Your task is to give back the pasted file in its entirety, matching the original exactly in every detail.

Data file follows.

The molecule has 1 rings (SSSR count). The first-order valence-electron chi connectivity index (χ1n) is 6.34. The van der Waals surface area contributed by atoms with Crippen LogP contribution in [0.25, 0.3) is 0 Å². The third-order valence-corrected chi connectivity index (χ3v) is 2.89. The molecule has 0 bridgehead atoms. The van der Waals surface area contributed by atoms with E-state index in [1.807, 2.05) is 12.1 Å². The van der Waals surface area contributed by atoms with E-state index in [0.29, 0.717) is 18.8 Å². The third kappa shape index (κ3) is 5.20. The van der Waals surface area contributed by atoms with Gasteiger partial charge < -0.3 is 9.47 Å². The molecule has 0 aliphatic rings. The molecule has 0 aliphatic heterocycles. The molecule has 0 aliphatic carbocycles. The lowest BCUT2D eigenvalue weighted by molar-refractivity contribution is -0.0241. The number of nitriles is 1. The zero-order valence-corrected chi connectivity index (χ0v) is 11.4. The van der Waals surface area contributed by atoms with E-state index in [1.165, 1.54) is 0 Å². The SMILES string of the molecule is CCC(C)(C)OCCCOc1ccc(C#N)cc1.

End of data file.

The molecule has 1 rings (SSSR count). The first-order valence-electron chi connectivity index (χ1n) is 6.34. The van der Waals surface area contributed by atoms with Crippen LogP contribution in [0.25, 0.3) is 0 Å². The third-order valence-corrected chi connectivity index (χ3v) is 2.89. The molecule has 0 bridgehead atoms. The van der Waals surface area contributed by atoms with E-state index in [1.807, 2.05) is 12.1 Å². The van der Waals surface area contributed by atoms with E-state index in [0.29, 0.717) is 18.8 Å². The third kappa shape index (κ3) is 5.20. The van der Waals surface area contributed by atoms with Gasteiger partial charge < -0.3 is 9.47 Å². The molecule has 0 aliphatic rings. The molecule has 0 aliphatic heterocycles. The molecule has 0 aliphatic carbocycles. The lowest BCUT2D eigenvalue weighted by molar-refractivity contribution is -0.0241. The number of nitriles is 1. The zero-order valence-corrected chi connectivity index (χ0v) is 11.4. The van der Waals surface area contributed by atoms with E-state index in [1.165, 1.54) is 0 Å². The SMILES string of the molecule is CCC(C)(C)OCCCOc1ccc(C#N)cc1.